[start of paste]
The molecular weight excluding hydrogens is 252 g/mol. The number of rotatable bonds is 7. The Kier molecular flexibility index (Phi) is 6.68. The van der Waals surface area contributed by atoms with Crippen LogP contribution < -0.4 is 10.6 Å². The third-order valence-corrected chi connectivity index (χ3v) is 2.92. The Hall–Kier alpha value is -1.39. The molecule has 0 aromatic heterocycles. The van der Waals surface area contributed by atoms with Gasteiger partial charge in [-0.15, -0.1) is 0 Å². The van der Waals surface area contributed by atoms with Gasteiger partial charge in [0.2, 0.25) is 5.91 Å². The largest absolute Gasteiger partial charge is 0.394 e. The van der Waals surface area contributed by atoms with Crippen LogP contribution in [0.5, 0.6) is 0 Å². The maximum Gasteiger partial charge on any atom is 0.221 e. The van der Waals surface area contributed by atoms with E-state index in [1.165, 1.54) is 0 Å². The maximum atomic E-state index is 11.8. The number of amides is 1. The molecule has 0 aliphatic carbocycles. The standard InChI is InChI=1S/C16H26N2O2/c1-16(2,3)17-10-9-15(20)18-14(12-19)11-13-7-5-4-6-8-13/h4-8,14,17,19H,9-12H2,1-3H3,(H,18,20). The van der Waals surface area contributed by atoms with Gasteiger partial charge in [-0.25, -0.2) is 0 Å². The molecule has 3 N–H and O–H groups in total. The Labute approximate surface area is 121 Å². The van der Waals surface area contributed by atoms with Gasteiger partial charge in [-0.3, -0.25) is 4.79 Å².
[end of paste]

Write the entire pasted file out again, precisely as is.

The molecular weight excluding hydrogens is 252 g/mol. The number of rotatable bonds is 7. The Kier molecular flexibility index (Phi) is 6.68. The van der Waals surface area contributed by atoms with Crippen LogP contribution < -0.4 is 10.6 Å². The third-order valence-corrected chi connectivity index (χ3v) is 2.92. The Hall–Kier alpha value is -1.39. The molecule has 0 aromatic heterocycles. The van der Waals surface area contributed by atoms with Gasteiger partial charge in [-0.15, -0.1) is 0 Å². The van der Waals surface area contributed by atoms with Gasteiger partial charge in [0.2, 0.25) is 5.91 Å². The largest absolute Gasteiger partial charge is 0.394 e. The van der Waals surface area contributed by atoms with Crippen LogP contribution in [0.5, 0.6) is 0 Å². The maximum Gasteiger partial charge on any atom is 0.221 e. The van der Waals surface area contributed by atoms with E-state index in [1.165, 1.54) is 0 Å². The maximum atomic E-state index is 11.8. The number of amides is 1. The molecule has 0 aliphatic carbocycles. The standard InChI is InChI=1S/C16H26N2O2/c1-16(2,3)17-10-9-15(20)18-14(12-19)11-13-7-5-4-6-8-13/h4-8,14,17,19H,9-12H2,1-3H3,(H,18,20). The van der Waals surface area contributed by atoms with Gasteiger partial charge in [-0.25, -0.2) is 0 Å². The molecule has 3 N–H and O–H groups in total. The Labute approximate surface area is 121 Å². The van der Waals surface area contributed by atoms with Gasteiger partial charge in [-0.3, -0.25) is 4.79 Å².